• In Putrajaya, Rizal Mansor, the spokesman for PM’s wife Rosmah Mansor, said Rosmah will make comments on the DOJ filings “at an appropriate time.” Despite being vocal in providing answers on her behalf, Rizal said: “They booked the best and most expensive available accommodation in Bali. They are entitled to some privacy and time to themselves. On her return, I am sure she will do as the others have done.”
Image result for jho low 1mdb

The Generous Arab Donor born in Penang

Let it be reiterated that this is the wish list of the writer and is not related any event in the past or present. It could happen in the future, after which the disease called Truth Deficiency Syndrome will be wiped out.

The Game Malaysia and North Korea play over a dead Korean

February 23, 2017

The Game Malaysia and North Korea play over a dead Korean

by Lim Sue


The assassination of North Korean leader Kim Jong Un’s half-brother Jong Nam would be nothing short of a spectacular movie in the spy thriller genre, should anyone use the recent event as a plot.

Image result for The assassination of a Kim Jong Un

The storyline is roughly there: A fanatical leader of a certain hermit state has been suffering from some kind of persecutory delusion, fearing that someone is going to unseat him from the pinnacle of power. Consequently, he gets his intelligence agency to orchestrate an assassination plan to get rid of his half brother.

So, four intelligence operatives land in the country where the target is found, and pick two young foreign women to carry out the killing. The four men also arrange to catch the next plane out when the assassination goes as planned.

These agents are masters of their trade. One of them had entered the country on January 31 while the other three arrived several days later. They presumably arrived at different times to avert the attention of security authorities.

They later found the two women, one Vietnamese and the other Indonesian, possibly with the help of some other individuals, believing they were the right candidates to put down Kim Jong Nam.

Image result for Najib Razak mishandles the murder of Kim

The plan was drawn up in less than two weeks, including training the two foreign women, acquiring the poisonous fluid, tracking Jong Nam’s whereabouts, conducting site inspection and designing the escape route. The highly efficient plot worked, possibly with a little help from some insiders.

When the female suspects sprinkled the toxic fluid on Jong Nam’s face, the whole incident was closely monitored by the four masterminds from a nearby restaurant. Presumably, they were also ready to put a Plan B into execution if the female suspects had failed. They were supposedly still observing Jong Nam as he sought assistance, right until he slumped in the chair at the airport clinic.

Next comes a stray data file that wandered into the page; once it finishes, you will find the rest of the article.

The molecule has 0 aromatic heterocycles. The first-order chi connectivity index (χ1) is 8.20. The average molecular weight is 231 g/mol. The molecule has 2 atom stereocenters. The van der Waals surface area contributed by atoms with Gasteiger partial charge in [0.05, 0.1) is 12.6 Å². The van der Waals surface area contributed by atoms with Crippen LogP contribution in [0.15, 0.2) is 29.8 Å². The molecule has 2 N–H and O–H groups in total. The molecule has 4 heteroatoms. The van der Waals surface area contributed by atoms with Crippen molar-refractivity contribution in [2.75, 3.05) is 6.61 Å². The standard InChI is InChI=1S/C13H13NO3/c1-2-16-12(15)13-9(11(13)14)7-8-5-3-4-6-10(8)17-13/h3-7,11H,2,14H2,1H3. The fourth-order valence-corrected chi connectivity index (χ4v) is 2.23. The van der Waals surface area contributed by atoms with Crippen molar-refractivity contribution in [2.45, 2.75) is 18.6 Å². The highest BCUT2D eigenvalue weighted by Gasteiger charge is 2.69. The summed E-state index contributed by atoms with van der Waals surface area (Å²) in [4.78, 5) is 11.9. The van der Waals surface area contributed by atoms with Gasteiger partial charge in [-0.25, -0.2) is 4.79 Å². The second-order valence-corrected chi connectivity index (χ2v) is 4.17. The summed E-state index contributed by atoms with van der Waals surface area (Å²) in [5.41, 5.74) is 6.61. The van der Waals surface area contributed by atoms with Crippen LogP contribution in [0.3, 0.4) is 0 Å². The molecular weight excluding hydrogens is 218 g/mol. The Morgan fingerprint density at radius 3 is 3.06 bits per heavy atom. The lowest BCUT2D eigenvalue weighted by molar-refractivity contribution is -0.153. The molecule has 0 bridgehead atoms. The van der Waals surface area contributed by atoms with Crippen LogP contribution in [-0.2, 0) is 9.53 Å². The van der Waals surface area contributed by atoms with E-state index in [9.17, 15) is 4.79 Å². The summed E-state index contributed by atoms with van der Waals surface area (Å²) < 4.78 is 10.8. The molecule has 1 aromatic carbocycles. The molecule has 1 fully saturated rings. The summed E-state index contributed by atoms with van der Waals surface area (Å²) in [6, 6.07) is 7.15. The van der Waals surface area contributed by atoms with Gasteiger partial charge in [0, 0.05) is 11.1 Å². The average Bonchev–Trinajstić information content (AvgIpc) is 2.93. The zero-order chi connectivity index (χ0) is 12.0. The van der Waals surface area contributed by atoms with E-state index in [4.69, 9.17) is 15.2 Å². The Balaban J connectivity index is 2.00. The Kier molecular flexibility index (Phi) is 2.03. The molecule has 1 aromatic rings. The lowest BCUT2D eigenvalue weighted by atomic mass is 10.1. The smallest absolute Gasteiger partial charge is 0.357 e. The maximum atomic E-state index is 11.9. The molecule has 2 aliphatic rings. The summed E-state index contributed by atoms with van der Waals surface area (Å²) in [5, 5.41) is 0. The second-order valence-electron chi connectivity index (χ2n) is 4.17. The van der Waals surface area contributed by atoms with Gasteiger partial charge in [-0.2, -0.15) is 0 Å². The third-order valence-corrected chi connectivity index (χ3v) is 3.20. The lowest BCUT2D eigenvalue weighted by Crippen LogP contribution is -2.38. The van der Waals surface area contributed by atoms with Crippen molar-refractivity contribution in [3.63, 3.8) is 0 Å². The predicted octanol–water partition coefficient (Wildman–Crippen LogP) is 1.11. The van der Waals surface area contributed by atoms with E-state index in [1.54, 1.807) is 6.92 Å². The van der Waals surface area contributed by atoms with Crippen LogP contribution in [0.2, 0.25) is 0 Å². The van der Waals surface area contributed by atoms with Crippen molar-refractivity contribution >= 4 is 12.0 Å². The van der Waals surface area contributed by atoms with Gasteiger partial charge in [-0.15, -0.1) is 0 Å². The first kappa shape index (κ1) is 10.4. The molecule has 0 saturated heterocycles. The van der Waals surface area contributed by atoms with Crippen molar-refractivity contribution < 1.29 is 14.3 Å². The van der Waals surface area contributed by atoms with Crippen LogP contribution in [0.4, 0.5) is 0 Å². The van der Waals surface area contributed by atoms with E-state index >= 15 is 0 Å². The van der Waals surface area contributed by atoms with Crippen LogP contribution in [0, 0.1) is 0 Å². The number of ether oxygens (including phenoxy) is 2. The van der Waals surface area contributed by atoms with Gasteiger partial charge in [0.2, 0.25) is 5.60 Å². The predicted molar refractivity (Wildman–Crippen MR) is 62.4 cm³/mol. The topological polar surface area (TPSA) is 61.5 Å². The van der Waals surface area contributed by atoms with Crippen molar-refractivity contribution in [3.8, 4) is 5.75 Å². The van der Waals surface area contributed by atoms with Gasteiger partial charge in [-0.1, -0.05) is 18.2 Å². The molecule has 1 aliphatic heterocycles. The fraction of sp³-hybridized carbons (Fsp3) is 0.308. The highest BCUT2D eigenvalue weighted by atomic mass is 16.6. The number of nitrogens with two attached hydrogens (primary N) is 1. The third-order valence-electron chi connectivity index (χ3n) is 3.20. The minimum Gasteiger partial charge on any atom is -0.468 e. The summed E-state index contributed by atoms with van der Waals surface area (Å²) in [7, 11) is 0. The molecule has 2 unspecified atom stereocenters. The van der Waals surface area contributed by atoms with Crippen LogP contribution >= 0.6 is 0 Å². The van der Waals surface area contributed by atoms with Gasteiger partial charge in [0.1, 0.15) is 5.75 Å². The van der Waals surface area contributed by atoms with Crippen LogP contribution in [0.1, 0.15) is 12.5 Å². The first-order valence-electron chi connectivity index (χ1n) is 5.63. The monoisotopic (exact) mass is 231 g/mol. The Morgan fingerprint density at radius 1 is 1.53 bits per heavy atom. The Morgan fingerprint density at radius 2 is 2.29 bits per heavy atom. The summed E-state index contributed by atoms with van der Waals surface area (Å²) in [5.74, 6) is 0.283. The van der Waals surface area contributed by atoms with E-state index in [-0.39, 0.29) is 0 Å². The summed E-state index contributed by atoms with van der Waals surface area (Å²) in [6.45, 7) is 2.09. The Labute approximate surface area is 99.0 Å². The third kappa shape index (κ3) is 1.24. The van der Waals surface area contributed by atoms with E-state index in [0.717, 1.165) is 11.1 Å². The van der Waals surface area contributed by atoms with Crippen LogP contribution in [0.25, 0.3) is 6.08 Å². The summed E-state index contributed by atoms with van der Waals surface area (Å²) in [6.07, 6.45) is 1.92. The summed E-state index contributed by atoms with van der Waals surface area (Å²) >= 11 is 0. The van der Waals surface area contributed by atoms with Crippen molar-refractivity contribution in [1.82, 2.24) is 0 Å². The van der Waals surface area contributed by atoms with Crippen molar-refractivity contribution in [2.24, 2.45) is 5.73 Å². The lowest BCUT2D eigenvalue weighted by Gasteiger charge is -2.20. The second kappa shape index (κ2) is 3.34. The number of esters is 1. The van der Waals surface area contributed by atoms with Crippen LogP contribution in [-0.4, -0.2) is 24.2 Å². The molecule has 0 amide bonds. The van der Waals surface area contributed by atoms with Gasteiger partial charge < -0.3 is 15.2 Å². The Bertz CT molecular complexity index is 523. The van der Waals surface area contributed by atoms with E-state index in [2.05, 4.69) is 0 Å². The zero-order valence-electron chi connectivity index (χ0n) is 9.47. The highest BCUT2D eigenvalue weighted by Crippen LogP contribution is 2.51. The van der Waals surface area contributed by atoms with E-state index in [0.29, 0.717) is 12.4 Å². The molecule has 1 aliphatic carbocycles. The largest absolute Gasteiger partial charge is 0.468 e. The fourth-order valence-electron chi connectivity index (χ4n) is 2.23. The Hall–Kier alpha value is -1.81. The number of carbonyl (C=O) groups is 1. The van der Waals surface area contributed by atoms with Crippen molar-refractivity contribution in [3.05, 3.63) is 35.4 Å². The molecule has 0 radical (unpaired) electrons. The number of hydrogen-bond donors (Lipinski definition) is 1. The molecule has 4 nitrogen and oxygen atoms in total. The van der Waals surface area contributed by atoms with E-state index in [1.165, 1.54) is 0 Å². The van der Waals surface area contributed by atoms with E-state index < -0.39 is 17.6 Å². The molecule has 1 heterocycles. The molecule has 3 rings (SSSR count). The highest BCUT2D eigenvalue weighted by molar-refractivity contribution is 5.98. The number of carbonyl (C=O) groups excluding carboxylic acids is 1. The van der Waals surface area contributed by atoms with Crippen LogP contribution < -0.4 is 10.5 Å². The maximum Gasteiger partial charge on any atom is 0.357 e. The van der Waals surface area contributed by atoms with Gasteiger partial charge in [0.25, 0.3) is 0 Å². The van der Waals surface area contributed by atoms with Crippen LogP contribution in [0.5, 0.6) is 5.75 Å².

The incident took place at about 10am in the morning, and the four suspects took the 12pm flight to Surabaya on the same day, arriving in Pyongyang on day four after making transits in three countries. The two women could have been abandoned by them, and could have been allowed to be arrested by the Police in order to give them ample time to flee.

From the leaked video of the klia2 CCTV footage, it could be seen that the two women were swift in their action. Their actions were nothing like the “prank” they claimed that they were carrying out for some men.

Elusive agents

The question is: how did the secret agents find out Jong Nam’s flight details and how many of them are still lurking in this country?

We know very little of these elusive agents. Malaysia and ASEAN have been doing a superb job in fighting terrorism, such that we could track down and know of certain militant group’s plans before they had a chance to act.

That being said, we still need to step up our cooperation with regional countries on the sharing of vital information on cross-border spies and secret agents to prevent autocratic regimes from carrying out their barbaric acts on our soil.

All police evidence point straight to Pyongyang, including the prime suspects being North Korean.

North Korean Ambassador Kang Chol has accused the Malaysian government of intentionally delaying the claim of Kim Jong Nam’s body in a bid to conceal the truth while colluding with external forces to tarnish the reputation of his country.

In view of this, it was absolutely necessary for the Malaysian government to take action, such as summoning Kang and recalling our envoy in Pyongyang.